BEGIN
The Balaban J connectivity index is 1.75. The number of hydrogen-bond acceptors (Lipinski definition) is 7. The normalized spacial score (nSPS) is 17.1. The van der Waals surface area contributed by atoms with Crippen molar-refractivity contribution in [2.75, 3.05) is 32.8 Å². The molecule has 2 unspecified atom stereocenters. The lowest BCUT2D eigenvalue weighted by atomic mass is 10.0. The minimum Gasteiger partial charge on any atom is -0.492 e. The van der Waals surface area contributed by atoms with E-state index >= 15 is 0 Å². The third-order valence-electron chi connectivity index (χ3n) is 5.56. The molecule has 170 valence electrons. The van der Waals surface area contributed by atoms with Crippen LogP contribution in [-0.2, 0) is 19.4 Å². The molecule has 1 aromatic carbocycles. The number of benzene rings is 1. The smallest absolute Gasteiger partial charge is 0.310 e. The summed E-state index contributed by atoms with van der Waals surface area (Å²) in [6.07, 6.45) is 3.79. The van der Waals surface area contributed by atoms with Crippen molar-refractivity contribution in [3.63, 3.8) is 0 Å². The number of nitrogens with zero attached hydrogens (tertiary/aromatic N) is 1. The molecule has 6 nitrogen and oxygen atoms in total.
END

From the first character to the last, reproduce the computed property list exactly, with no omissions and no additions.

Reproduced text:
The Balaban J connectivity index is 1.75. The number of hydrogen-bond acceptors (Lipinski definition) is 7. The normalized spacial score (nSPS) is 17.1. The van der Waals surface area contributed by atoms with Crippen molar-refractivity contribution in [2.75, 3.05) is 32.8 Å². The molecule has 2 unspecified atom stereocenters. The lowest BCUT2D eigenvalue weighted by atomic mass is 10.0. The minimum Gasteiger partial charge on any atom is -0.492 e. The van der Waals surface area contributed by atoms with E-state index >= 15 is 0 Å². The third-order valence-electron chi connectivity index (χ3n) is 5.56. The molecule has 170 valence electrons. The van der Waals surface area contributed by atoms with Crippen LogP contribution in [-0.2, 0) is 19.4 Å². The molecule has 1 aromatic carbocycles. The number of benzene rings is 1. The smallest absolute Gasteiger partial charge is 0.310 e. The summed E-state index contributed by atoms with van der Waals surface area (Å²) in [6.07, 6.45) is 3.79. The van der Waals surface area contributed by atoms with Crippen molar-refractivity contribution in [3.63, 3.8) is 0 Å². The number of nitrogens with zero attached hydrogens (tertiary/aromatic N) is 1. The molecule has 6 nitrogen and oxygen atoms in total.